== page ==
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Old 06-08-2012, 06:07 PM   #1
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Default Can I do a Ale in 3 weeks

Can I do a california ale in 3 weeks? Its og is 1.050, its a California Ale of white labs maybe 2 weeks in primary fermentation and 1 week in bottle conditioning with sugar? Its possibble?

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Old 06-08-2012, 06:16 PM   #2
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With force carbing in a keg, Yes. Bottle conditioned, probably not. It will be very low in carbonation.

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Old 06-08-2012, 06:17 PM   #3
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The 2 weeks in primary works, but then you're only allowing 1 week for bottle conditioning, and no time in the fridge for the CO2 to be absorbed into solution. I think you'll be happier if you let the ale bottle condition for 3 weeks, and then chill them down for at least 2 - 3 days. Good luck.

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Old 06-08-2012, 06:20 PM   #4
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Ok, but its ok to do secondary and bottle conditioning at the same.time?. If I add a lot of prime sugar maybe bottle conditioning its going to be ready in a week. Or not?

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Old 06-08-2012, 06:21 PM   #5
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What they said. Also, with a carbonator cap (retail or homemade) and a PET bottle, you can force carb it. No way with bottles. They need a full 3 weeks to properly carb all by themselves.

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Old 06-08-2012, 06:26 PM   #6
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Quote:
Originally Posted by jvend View Post
Ok, but its ok to do secondary and bottle conditioning at the same.time?. If I add a lot of prime sugar maybe bottle conditioning its going to be ready in a week. Or not?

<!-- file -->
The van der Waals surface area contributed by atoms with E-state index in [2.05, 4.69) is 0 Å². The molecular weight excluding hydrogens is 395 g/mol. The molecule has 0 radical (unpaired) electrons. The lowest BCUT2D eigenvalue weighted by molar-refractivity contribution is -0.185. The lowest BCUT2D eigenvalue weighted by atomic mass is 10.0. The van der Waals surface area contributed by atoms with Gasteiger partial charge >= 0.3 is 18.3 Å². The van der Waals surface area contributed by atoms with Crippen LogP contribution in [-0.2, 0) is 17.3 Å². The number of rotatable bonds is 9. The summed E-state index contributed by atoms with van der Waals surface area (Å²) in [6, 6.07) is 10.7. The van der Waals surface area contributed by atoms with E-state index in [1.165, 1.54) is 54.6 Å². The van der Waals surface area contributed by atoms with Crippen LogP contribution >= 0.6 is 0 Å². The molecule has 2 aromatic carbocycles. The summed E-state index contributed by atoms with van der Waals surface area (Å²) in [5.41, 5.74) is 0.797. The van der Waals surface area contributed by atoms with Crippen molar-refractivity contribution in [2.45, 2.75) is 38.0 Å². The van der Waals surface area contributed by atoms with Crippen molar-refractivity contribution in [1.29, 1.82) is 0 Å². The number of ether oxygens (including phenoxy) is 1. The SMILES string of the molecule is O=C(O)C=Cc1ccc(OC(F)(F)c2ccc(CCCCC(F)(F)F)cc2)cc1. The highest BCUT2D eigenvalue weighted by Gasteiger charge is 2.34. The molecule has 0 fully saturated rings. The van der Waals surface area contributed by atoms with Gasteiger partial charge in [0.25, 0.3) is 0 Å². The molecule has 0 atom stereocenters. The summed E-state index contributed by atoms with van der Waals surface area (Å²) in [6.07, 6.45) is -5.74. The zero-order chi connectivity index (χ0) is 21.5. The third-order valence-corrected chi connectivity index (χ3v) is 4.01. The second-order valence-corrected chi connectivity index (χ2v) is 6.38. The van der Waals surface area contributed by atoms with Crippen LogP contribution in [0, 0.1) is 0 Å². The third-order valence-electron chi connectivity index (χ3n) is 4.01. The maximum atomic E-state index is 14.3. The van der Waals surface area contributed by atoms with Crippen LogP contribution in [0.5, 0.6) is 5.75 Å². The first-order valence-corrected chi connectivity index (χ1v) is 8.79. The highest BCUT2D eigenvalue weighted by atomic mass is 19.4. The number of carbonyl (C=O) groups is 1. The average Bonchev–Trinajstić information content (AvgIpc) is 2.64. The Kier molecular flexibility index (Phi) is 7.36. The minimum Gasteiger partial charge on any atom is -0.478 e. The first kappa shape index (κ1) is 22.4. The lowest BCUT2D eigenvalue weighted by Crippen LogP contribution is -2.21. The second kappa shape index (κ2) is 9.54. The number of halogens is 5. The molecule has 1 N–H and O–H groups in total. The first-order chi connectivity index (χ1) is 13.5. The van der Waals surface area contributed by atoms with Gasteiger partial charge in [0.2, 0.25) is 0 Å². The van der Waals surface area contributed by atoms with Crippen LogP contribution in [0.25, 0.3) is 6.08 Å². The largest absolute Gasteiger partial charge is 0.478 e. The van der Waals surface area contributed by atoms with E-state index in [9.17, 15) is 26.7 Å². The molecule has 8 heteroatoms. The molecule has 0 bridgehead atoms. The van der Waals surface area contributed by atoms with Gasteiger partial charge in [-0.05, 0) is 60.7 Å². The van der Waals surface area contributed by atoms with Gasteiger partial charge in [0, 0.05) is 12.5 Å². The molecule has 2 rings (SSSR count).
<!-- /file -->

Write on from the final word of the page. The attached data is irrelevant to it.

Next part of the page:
Do NOTadd more priming sugar. Doing so could (will) contribute to bottle bombs. It will not make your beer carbonate any quicker.
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Old 06-08-2012, 06:31 PM   #7
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The secondary stage of fermentation is used to clean up the beer. When bottle conditioning, this process takes place. You can't bottle condition in a secondary carboy because you don't have any cap to allow pressure to build. Also, adding a lot of priming sugar will make your beer very dry. Not only that, but your bottles can explode. It's probably better to plan for enough time for everything to go smoothly. When I brew a normal gravity beer for events, I take 3 weeks in primary and 5 - 6 weeks to age, depending on the beer's character. I plan the beer at least 10 weeks out.

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Old 06-08-2012, 06:31 PM   #8
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Ok, but its ok to do secondary and bottle conditioning at the same.time?. If I add a lot of prime sugar maybe bottle conditioning its going to be ready in a week. Or not?
All extra priming sugar is going to do is overcarb the ale,(not any faster by the way), and cause possible bottle bombs. And no, you don't secondary and bottle condition at the same time. Wait it out, you'll be happy you did. There's a lot of great commercial beer out there in the meantime. Try a couple of styles that you never tried before, it may give you some future brewing ideas.
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Old 06-08-2012, 06:39 PM   #9
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How much sugar do I have to add to bottle condition?

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Old 06-08-2012, 06:46 PM   #10
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Is it possible? Sure. Is it likely? Depends on your ability to optimize your fermenting time. If you pitch the ideal amount of healthy yeast into an ideally aerated wort and can hold temps consistently in their yeasts ideal range, you'll have tasty beer in under 2 weeks. Add a little fresh yeast at bottling time and store a bit warm (75 ish), and you'll speed that up too. (Don't double up the priming sugar though!) Commercial breweries crank out beer on that type of timeframe, but they are testing and measuring constantly to make sure they are hitting their marks.

If you were considering doubling up on priming sugar, I'm gonna bet you don't have enough experience to say for certainty that you will 100% control all those key variables. If that is true, then a 3 week turnaround is unrealistic for you. If you need beer in 3 weeks for some event, just buy some microbrew and let your homebrew run it's normal course.

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